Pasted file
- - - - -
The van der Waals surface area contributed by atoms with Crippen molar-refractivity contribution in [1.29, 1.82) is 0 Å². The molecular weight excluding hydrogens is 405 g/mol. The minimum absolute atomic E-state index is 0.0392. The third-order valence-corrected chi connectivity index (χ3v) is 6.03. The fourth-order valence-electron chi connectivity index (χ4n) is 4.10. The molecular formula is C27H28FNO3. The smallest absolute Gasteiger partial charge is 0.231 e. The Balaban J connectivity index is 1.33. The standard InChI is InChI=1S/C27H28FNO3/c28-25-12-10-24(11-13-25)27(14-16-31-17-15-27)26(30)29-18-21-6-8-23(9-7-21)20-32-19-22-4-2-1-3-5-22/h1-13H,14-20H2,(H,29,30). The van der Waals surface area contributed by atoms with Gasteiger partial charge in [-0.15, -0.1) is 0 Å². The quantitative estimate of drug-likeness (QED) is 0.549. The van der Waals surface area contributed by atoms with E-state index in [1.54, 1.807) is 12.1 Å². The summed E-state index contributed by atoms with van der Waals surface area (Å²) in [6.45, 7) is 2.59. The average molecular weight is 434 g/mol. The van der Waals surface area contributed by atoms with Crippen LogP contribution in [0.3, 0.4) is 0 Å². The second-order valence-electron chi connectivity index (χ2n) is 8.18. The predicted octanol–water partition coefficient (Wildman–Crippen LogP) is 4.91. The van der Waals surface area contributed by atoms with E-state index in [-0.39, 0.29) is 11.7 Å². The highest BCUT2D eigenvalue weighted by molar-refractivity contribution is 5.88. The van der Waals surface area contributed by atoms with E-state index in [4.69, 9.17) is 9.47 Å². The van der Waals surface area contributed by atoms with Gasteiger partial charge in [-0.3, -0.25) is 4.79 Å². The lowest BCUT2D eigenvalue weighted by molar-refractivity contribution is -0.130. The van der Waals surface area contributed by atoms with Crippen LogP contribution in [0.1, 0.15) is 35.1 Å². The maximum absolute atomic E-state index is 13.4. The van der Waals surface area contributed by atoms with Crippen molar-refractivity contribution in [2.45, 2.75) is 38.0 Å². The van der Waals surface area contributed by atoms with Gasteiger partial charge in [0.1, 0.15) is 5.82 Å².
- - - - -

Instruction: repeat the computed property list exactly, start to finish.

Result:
The van der Waals surface area contributed by atoms with Crippen molar-refractivity contribution in [1.29, 1.82) is 0 Å². The molecular weight excluding hydrogens is 405 g/mol. The minimum absolute atomic E-state index is 0.0392. The third-order valence-corrected chi connectivity index (χ3v) is 6.03. The fourth-order valence-electron chi connectivity index (χ4n) is 4.10. The molecular formula is C27H28FNO3. The smallest absolute Gasteiger partial charge is 0.231 e. The Balaban J connectivity index is 1.33. The standard InChI is InChI=1S/C27H28FNO3/c28-25-12-10-24(11-13-25)27(14-16-31-17-15-27)26(30)29-18-21-6-8-23(9-7-21)20-32-19-22-4-2-1-3-5-22/h1-13H,14-20H2,(H,29,30). The van der Waals surface area contributed by atoms with Gasteiger partial charge in [-0.15, -0.1) is 0 Å². The quantitative estimate of drug-likeness (QED) is 0.549. The van der Waals surface area contributed by atoms with E-state index in [1.54, 1.807) is 12.1 Å². The summed E-state index contributed by atoms with van der Waals surface area (Å²) in [6.45, 7) is 2.59. The average molecular weight is 434 g/mol. The van der Waals surface area contributed by atoms with Crippen LogP contribution in [0.3, 0.4) is 0 Å². The second-order valence-electron chi connectivity index (χ2n) is 8.18. The predicted octanol–water partition coefficient (Wildman–Crippen LogP) is 4.91. The van der Waals surface area contributed by atoms with E-state index in [-0.39, 0.29) is 11.7 Å². The highest BCUT2D eigenvalue weighted by molar-refractivity contribution is 5.88. The van der Waals surface area contributed by atoms with E-state index in [4.69, 9.17) is 9.47 Å². The van der Waals surface area contributed by atoms with Gasteiger partial charge in [-0.3, -0.25) is 4.79 Å². The lowest BCUT2D eigenvalue weighted by molar-refractivity contribution is -0.130. The van der Waals surface area contributed by atoms with Crippen LogP contribution in [0.1, 0.15) is 35.1 Å². The maximum absolute atomic E-state index is 13.4. The van der Waals surface area contributed by atoms with Crippen molar-refractivity contribution in [2.45, 2.75) is 38.0 Å². The van der Waals surface area contributed by atoms with Gasteiger partial charge in [0.1, 0.15) is 5.82 Å².